After a temporary halt in construction because of a court challenge, building recently resumed, and the mosque will open soon.
Given the rising standard of living and upward mobility among many American Muslims — both native-born and immigrant — the Jewish community in this country will likely be encountering scenarios like these with greater frequency in coming years. As mosques establish themselves in heretofore largely Jewish neighborhoods, the model that prevails — Baltimore or Sheepshead Bay or something else entirely — is up for grabs. But the close proximity between the faiths, observers say, holds out the promise for better understanding and dialogue between Jews and Muslims.
“It’s in our interest to build ties [so] Jews do not see [Muslims] as the enemy,” said Walter Ruby, who coordinates Muslim-Jewish programming for the New York-based Foundation for Ethnic Understanding (ffeu.org), which works to promote Jewish-Muslim ties and sponsors the annual Twinning Weekend, which brings together synagogues and mosques in the U.S. and around the world. throughout December.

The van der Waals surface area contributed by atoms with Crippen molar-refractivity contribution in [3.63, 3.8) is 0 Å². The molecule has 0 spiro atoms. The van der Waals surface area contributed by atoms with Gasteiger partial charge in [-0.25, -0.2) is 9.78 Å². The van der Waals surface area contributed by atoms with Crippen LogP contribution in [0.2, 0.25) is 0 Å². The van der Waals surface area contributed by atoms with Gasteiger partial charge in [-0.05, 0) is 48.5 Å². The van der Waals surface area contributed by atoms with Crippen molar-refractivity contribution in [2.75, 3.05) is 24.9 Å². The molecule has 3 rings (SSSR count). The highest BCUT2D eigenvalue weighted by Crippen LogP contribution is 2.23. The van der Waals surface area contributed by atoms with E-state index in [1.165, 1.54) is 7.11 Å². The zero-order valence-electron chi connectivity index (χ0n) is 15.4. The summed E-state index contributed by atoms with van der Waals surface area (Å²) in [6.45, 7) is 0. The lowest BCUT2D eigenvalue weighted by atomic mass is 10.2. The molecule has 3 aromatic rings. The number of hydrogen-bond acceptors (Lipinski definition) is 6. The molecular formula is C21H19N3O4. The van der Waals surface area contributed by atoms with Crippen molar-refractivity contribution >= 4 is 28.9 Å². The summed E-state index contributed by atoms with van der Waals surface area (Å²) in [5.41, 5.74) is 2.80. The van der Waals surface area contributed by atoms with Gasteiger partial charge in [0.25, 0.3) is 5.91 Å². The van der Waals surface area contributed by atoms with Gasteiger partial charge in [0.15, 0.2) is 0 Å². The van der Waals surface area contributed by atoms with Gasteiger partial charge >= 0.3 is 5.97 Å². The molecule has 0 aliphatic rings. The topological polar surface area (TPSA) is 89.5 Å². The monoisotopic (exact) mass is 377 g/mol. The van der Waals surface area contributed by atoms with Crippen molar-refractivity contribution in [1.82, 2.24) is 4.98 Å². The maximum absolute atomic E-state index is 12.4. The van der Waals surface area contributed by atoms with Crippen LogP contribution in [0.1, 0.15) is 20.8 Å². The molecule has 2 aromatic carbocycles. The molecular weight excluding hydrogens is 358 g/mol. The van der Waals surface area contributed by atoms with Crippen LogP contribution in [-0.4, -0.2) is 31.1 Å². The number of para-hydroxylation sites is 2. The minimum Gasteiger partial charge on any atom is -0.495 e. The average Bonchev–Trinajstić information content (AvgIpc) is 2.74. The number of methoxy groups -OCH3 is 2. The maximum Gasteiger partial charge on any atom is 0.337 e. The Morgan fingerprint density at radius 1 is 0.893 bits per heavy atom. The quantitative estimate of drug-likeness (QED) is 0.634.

The rapid growth of the Muslim community in the U.S. (2.6 million, up from 1 million in 2000, according to the 2010 U.S. Religion Census) seems to give Ruby’s statement added urgency.
An upcoming test case is now beginning to play out in Skokie, Ill., the well-known Jewish suburb near Chicago. That community, home to many Holocaust survivors, recently approved a special use permit for a mosque that will occupy the former site of the Illinois Holocaust Museum, which has moved to larger quarters. Members of the Skokie Jewish community, Holocaust survivors among them, spoke in favor of the mosque’s approval at public hearings.